From social studies to the silver screen
“My concern is not whether God is on our side; my greatest concern is to be on God’s side, for God is always right.” These are words once uttered by President Abraham Lincoln.
Lincoln’s life story has made the jump from fifth grade social studies text-books to the big screen in Steven Spielberg’s latest creation, “Lincoln.”
The anticipation and expectations surrounding the movie release was high, as award-winning actor Daniel Day-Lewis plays the 16th president of the United States in the film adaptation of the biography, “Team of Rivals: The Political Genius of Abraham Lincoln.”
Day-Lewis’ uncanny performance captures Lincoln’s final four months in his role as president, and depicts him as a righteous man who was unwavering in his Civil War efforts and moving forward with the 13th amendment.
Spielberg painted a picture of a president who was not only deeply committed to his family but also steadfast in his belief in God’s law.
The iconic film director wasted no time signing the rights to create this film.
Numerous times throughout the film, Lincoln refers to the statement that “all men are created equal.” One of the most memorable lines was: “Four score and seven years ago, our fathers brought forth on this continent, a new nation, conceived in liberty and dedicated to the proposition that all men are created equal.”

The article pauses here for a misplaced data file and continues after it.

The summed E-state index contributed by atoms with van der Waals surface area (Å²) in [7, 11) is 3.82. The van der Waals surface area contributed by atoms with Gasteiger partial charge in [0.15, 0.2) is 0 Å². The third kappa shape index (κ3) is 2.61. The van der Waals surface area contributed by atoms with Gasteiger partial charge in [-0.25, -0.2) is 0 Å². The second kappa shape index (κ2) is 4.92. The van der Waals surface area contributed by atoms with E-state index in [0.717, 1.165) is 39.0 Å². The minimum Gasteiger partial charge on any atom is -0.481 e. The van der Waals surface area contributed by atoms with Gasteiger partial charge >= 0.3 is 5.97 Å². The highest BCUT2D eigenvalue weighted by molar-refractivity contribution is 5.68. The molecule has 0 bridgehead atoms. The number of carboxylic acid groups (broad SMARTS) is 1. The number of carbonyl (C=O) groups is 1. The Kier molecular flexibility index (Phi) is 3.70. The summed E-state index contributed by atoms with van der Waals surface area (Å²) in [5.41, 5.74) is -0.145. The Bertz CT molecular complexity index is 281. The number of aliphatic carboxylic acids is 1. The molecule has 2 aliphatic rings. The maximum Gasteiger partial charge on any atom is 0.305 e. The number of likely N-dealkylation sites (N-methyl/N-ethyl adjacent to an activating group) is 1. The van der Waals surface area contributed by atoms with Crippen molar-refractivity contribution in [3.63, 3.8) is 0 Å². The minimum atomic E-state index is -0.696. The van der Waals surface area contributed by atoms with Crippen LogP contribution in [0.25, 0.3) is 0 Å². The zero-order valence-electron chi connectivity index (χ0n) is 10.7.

Although this quote may not be new to many, it still has a powerful message that Spielberg conveyed in the film — all men are created equal by God.
The movie shows a dramatized version of the inner-workings of the U.S. Congress as Democrats and Republicans fought over whether to pass the 13th amendment while Lincoln’s secretary of state hired men to win votes from Democrats.
The transformational process of the characters went beyond wardrobe, hair and makeup. Even during interviews, the cast did not break character.
Throughout the entire production, even when they were not filming, cast members were instructed to address Day-Lewis as Lincoln.
While some critics say this film is anything but historically accurate, one critic goes so far to call the movie “propaganda” and claims that Lincoln was, in fact, racist and cared very little about abolishing slavery — “Lincoln” and the biography it is based on, beg to differ.
Regardless of the historical accuracy, the movie sheds light on the issues of racism and ignorance. Although racism is still a reality, it is one that few are willing to rebuke.
This is what the movie portrays: a man unwilling to compromise his belief that slavery was unjust and ought to be abolished — not just for his era but for eras to come.
If you want a Hollywood rendition of one of the most crucial eras in U.S. history, “Lincoln” is sure to delight your senses and surprise you with facets of Lincoln’s personality before which you may not have known.
The film is two and a half hours and rated PG-13 and is appropriate for teenage audiences. Some material may be inappropriate for children under 13 years old.